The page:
Friday, April 25, 2014

Cate School

I had a great visit to the Cate School in Carpinteria, CA the week of April 14th. I've been to Cate a few times but always in summer to visit my good friend Frank Griffin. It was a treat to see the school in action, especially the mathematics department, chaired by Frank. There are eight teachers in the department and I saw each teach a class. Over the course of the week it became evident that the entire department works together in an effort to provide the best experience for Cate students. They've created a curriculum that addresses the needs of individual students while preparing them for advanced courses and AP Exams. They have decided to teach topics from statistics across the curriculum and make great use of technology in the form of iPads, MacBooks, and SmartBoards. Moreover, they are all dedicated to staying abreast of what's happening in mathematics education. They regularly attend conferences and most, if not all, have attended the Anja S. Greer Conference here at Exeter. Frank has taught a course in the conference for many years.

Something that has been troubling mathematics teachers at Exeter regarding iPads is access to the Internet and/or messaging during exams. While at Cate, I learned about a feature that allows an iPad to be "locked" into a single App. Here's how you do it...

Go to Settings, General, and click on Accessibility. Under Learning, turn Guided Access on. Then, Set Passcode. This is the passcode that will be used when Guided Access is enabled. Now, Now, open an App, like Desmos, and and triple-click the Home button. Press Start in the upper right-hand corner of the screen. A brief message Guided Access Enabled will show briefly, then the App is available and one cannot access any other App or quit the current App. To end Guided Access, triple click the Home button and enter the Passcode, then click on End in the upper left-hand corner of the screen.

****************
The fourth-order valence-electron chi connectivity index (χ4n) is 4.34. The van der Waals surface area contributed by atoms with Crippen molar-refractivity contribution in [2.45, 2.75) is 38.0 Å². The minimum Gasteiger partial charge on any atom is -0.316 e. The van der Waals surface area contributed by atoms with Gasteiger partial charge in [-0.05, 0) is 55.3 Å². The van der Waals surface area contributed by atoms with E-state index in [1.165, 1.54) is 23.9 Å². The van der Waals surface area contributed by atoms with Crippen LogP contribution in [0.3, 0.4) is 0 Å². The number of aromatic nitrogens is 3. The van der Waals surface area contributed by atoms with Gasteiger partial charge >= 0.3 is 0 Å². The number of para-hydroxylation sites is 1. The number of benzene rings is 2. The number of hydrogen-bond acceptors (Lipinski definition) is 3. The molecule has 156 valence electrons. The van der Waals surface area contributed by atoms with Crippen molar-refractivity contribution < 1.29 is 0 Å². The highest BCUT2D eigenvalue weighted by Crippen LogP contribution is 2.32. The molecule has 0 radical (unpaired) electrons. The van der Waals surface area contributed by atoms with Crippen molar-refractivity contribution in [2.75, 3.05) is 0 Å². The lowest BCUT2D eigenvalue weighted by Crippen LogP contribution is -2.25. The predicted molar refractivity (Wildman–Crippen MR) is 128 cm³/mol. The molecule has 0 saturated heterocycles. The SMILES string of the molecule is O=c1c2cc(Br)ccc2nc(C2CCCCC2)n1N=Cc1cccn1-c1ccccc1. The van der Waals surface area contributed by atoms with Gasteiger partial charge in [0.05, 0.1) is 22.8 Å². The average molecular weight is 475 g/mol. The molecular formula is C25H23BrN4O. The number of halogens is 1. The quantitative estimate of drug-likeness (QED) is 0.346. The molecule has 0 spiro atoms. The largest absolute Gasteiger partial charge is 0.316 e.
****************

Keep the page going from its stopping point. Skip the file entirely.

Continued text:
So, while a bit clunky, a teacher can fairly quickly set each student's iPad to access only a single App, then, at the end of the exam, enter the Passcode and return the iPad to full access. Thanks to Taylor Wyatt for teaching this to me.

Friday, April 11, 2014

Student-Centered Learning

There are two schools moving toward student-centered learning - Nido de Aguilas in Santiago, Chile, and Southridge in Surrey, British Columbia. Both schools have begun the shift from teacher-centered instruction to student-centered learning within the past four years. Ralph Sneeden from Exeter's English department, Chris Matlack from Exeter's science department, and I visited Nido in early February. At the beginning of April, Ralph and I visited Southridge. In both cases it was exciting to see how teachers and administrators have made great strides in changing the culture of their schools. This is no easy task as teachers, students, and parents are likely to question such radical change. It takes strong leadership and both schools have it plus a core of teachers dedicated to making it work.